Dior Ready To Wear Fall Winter 2015 Paris

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Dior Ready To Wear Fall Winter 2015 Paris

At Dior Raf Simons is having a bit of an Island of Doctor Moreau moment with his fall/winter 2015 collection. The designer looked hard pressed to construct a line up with a hybrid animal and human slant that moved the house away from its flower-filled past and into something more sinister. 

"I wanted that feeling of sensory overload in the collection," recounted Simons in the show notes. "With this animalistic sexual woman wearing a new kind of camouflage."

A collection both sinister and sexy. Okay. Well, then, who better as a front row guest than Dakota Johnson, the lead actress in the BDSM film Fifty Shades of Grey,  to underline Simons' sartorial desire and act as a honorary muse for the show. After all, there were a few harness dresses and slashed apart hems on wool tweed skirts that could be construed as nefarious. 

But in his heart of hearts, Simons is a minimalist. So his streamlined interpretation of "the sexual" and "the animalistic" this season boiled down to an impressive use of fluo, abstract feline or zebra patterned jacquard knitted dresses, tops and second skin jumpsuits. They might look like a modern day pop art camouflage, but these long and lean pieces were made to never blend into the background. There was also a strong frisson of animal magnetism in the lilac or aqua color washed fur coats and a pink tweed dress that had been devoured by a blush hued fox fur. And the intriguing glossy patent leather garments, fabricated with a stretchy honeycomb structure, had their own unique, slithering, slinky seductiveness.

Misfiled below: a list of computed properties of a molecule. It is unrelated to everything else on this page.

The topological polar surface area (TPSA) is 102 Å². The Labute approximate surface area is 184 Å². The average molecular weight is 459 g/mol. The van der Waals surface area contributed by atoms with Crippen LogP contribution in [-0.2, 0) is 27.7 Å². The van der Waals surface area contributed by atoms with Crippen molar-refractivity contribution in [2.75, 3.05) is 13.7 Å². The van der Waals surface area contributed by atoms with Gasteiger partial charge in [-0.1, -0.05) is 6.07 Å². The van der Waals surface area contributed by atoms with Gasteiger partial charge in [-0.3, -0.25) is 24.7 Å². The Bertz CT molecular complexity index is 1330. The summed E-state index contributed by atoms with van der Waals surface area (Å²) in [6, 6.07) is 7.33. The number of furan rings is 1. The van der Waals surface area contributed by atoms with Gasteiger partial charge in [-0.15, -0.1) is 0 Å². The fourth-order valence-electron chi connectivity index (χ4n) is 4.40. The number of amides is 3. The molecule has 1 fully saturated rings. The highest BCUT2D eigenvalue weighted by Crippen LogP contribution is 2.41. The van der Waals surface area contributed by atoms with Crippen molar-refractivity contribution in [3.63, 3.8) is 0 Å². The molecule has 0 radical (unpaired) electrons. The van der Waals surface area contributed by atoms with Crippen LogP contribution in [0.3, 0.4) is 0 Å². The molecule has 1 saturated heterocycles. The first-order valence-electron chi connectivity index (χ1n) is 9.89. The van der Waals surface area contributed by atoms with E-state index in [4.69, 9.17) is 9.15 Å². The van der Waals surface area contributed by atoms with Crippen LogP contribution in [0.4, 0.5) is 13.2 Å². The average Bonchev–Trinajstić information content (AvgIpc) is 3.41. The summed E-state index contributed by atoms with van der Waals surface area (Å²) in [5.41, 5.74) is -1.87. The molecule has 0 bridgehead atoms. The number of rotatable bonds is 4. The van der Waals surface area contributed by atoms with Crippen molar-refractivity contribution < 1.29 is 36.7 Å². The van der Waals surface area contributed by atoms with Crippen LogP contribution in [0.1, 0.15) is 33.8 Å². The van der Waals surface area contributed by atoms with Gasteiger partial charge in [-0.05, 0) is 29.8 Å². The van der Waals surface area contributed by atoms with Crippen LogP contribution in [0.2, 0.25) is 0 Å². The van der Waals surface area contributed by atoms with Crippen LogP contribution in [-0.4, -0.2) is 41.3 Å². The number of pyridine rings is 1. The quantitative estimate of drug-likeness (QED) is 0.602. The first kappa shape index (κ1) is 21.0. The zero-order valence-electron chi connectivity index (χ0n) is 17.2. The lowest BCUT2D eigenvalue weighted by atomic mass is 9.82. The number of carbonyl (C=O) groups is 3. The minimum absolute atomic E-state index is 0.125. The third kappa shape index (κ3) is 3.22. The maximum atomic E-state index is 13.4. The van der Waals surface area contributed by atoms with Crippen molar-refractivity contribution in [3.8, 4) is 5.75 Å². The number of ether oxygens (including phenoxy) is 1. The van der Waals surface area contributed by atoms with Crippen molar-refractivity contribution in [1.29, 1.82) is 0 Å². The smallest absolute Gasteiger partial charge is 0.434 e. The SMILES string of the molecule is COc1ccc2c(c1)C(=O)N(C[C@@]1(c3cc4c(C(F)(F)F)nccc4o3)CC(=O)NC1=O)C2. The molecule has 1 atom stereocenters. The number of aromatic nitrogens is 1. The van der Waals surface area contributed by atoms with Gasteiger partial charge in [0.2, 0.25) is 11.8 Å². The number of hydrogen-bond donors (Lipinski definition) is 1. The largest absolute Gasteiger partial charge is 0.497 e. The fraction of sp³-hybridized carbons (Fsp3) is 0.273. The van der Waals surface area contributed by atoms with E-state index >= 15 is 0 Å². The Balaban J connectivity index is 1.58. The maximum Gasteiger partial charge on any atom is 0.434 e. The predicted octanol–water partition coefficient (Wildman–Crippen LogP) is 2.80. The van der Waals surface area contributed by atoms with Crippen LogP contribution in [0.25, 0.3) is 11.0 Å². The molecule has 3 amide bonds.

Flicking through the endless Instagram shots after the show, it also was clear that the collection's thigh high, vinyl boots with their lucite heels went a long way towards giving this collection its maleficent edge. A sensation heightened even further by Michel Gaubert's wicked soundtrack pulled from the horror film It Follows.

This show never really ratcheted up its savage side to a point of fierce, feral femininity. But it did purr with modernity.